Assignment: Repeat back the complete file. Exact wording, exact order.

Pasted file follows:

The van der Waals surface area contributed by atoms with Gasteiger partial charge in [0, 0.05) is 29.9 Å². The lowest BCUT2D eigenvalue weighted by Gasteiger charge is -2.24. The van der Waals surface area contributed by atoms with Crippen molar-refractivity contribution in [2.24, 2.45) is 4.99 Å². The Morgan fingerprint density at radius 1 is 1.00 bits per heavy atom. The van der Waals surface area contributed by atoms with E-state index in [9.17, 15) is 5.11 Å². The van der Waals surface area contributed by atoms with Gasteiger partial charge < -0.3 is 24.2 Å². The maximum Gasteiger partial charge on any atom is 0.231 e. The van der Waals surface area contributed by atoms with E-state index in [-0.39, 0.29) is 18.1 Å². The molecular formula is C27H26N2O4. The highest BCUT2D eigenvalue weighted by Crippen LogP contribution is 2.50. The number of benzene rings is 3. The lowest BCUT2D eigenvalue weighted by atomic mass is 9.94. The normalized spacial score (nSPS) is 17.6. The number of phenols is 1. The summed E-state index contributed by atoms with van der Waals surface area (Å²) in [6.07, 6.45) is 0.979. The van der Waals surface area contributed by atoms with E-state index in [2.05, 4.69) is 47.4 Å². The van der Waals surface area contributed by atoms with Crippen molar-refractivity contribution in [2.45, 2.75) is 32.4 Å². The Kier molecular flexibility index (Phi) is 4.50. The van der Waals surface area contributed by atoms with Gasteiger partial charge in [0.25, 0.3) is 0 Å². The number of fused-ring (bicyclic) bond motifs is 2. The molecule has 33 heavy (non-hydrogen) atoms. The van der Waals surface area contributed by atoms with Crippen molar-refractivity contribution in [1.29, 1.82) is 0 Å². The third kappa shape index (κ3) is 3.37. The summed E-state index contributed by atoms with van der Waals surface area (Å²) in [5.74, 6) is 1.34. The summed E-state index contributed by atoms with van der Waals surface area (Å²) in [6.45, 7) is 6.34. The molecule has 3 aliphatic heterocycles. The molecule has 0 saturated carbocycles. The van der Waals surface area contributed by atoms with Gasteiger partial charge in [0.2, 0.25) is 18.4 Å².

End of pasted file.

The van der Waals surface area contributed by atoms with Gasteiger partial charge in [0, 0.05) is 29.9 Å². The lowest BCUT2D eigenvalue weighted by Gasteiger charge is -2.24. The van der Waals surface area contributed by atoms with Crippen molar-refractivity contribution in [2.24, 2.45) is 4.99 Å². The Morgan fingerprint density at radius 1 is 1.00 bits per heavy atom. The van der Waals surface area contributed by atoms with E-state index in [9.17, 15) is 5.11 Å². The van der Waals surface area contributed by atoms with Gasteiger partial charge < -0.3 is 24.2 Å². The maximum Gasteiger partial charge on any atom is 0.231 e. The van der Waals surface area contributed by atoms with E-state index in [-0.39, 0.29) is 18.1 Å². The molecular formula is C27H26N2O4. The highest BCUT2D eigenvalue weighted by Crippen LogP contribution is 2.50. The number of benzene rings is 3. The lowest BCUT2D eigenvalue weighted by atomic mass is 9.94. The normalized spacial score (nSPS) is 17.6. The number of phenols is 1. The summed E-state index contributed by atoms with van der Waals surface area (Å²) in [6.07, 6.45) is 0.979. The van der Waals surface area contributed by atoms with E-state index in [2.05, 4.69) is 47.4 Å². The van der Waals surface area contributed by atoms with Crippen molar-refractivity contribution in [2.45, 2.75) is 32.4 Å². The Kier molecular flexibility index (Phi) is 4.50. The van der Waals surface area contributed by atoms with Gasteiger partial charge in [0.25, 0.3) is 0 Å². The number of fused-ring (bicyclic) bond motifs is 2. The molecule has 33 heavy (non-hydrogen) atoms. The van der Waals surface area contributed by atoms with Crippen molar-refractivity contribution in [1.29, 1.82) is 0 Å². The third kappa shape index (κ3) is 3.37. The summed E-state index contributed by atoms with van der Waals surface area (Å²) in [5.74, 6) is 1.34. The summed E-state index contributed by atoms with van der Waals surface area (Å²) in [6.45, 7) is 6.34. The molecule has 3 aliphatic heterocycles. The molecule has 0 saturated carbocycles. The van der Waals surface area contributed by atoms with Gasteiger partial charge in [0.2, 0.25) is 18.4 Å².